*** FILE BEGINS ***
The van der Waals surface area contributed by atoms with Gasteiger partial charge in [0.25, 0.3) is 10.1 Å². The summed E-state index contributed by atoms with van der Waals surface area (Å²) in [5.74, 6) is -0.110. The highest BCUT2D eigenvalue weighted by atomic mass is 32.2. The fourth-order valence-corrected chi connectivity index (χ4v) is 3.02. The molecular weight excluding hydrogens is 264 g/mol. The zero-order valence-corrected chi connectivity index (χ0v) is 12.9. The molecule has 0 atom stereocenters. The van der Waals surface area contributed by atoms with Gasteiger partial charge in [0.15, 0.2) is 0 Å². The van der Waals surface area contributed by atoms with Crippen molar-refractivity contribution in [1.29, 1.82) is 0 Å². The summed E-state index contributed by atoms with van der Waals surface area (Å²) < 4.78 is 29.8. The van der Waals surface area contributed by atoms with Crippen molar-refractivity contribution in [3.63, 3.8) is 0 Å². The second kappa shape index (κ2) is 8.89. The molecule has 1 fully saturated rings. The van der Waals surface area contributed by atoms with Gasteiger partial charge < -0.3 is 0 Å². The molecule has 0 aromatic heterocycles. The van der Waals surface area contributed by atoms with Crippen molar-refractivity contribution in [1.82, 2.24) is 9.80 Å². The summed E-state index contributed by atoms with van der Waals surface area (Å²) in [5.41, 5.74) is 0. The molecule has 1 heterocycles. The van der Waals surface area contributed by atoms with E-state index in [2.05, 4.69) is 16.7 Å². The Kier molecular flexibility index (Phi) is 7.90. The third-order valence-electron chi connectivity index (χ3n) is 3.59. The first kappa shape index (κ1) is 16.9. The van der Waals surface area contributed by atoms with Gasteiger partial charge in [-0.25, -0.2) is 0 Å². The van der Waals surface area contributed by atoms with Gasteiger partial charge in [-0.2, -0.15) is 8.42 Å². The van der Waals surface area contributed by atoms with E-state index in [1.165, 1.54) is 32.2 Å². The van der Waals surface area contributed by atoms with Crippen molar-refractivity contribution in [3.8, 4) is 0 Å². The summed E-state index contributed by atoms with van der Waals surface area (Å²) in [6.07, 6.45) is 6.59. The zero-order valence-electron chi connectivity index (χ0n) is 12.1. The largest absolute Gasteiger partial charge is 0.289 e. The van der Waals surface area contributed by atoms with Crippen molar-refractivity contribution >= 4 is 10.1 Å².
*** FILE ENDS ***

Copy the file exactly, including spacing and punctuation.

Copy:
The van der Waals surface area contributed by atoms with Gasteiger partial charge in [0.25, 0.3) is 10.1 Å². The summed E-state index contributed by atoms with van der Waals surface area (Å²) in [5.74, 6) is -0.110. The highest BCUT2D eigenvalue weighted by atomic mass is 32.2. The fourth-order valence-corrected chi connectivity index (χ4v) is 3.02. The molecular weight excluding hydrogens is 264 g/mol. The zero-order valence-corrected chi connectivity index (χ0v) is 12.9. The molecule has 0 atom stereocenters. The van der Waals surface area contributed by atoms with Gasteiger partial charge in [0.15, 0.2) is 0 Å². The van der Waals surface area contributed by atoms with Crippen molar-refractivity contribution in [1.29, 1.82) is 0 Å². The summed E-state index contributed by atoms with van der Waals surface area (Å²) < 4.78 is 29.8. The van der Waals surface area contributed by atoms with Crippen molar-refractivity contribution in [3.63, 3.8) is 0 Å². The second kappa shape index (κ2) is 8.89. The molecule has 1 fully saturated rings. The van der Waals surface area contributed by atoms with Gasteiger partial charge < -0.3 is 0 Å². The molecule has 0 aromatic heterocycles. The van der Waals surface area contributed by atoms with Crippen molar-refractivity contribution in [1.82, 2.24) is 9.80 Å². The summed E-state index contributed by atoms with van der Waals surface area (Å²) in [5.41, 5.74) is 0. The molecule has 1 heterocycles. The van der Waals surface area contributed by atoms with E-state index in [2.05, 4.69) is 16.7 Å². The Kier molecular flexibility index (Phi) is 7.90. The third-order valence-electron chi connectivity index (χ3n) is 3.59. The first kappa shape index (κ1) is 16.9. The van der Waals surface area contributed by atoms with Gasteiger partial charge in [-0.25, -0.2) is 0 Å². The van der Waals surface area contributed by atoms with Gasteiger partial charge in [-0.2, -0.15) is 8.42 Å². The van der Waals surface area contributed by atoms with E-state index in [1.165, 1.54) is 32.2 Å². The van der Waals surface area contributed by atoms with Crippen molar-refractivity contribution in [3.8, 4) is 0 Å². The summed E-state index contributed by atoms with van der Waals surface area (Å²) in [6.07, 6.45) is 6.59. The zero-order valence-electron chi connectivity index (χ0n) is 12.1. The largest absolute Gasteiger partial charge is 0.289 e. The van der Waals surface area contributed by atoms with Crippen molar-refractivity contribution >= 4 is 10.1 Å².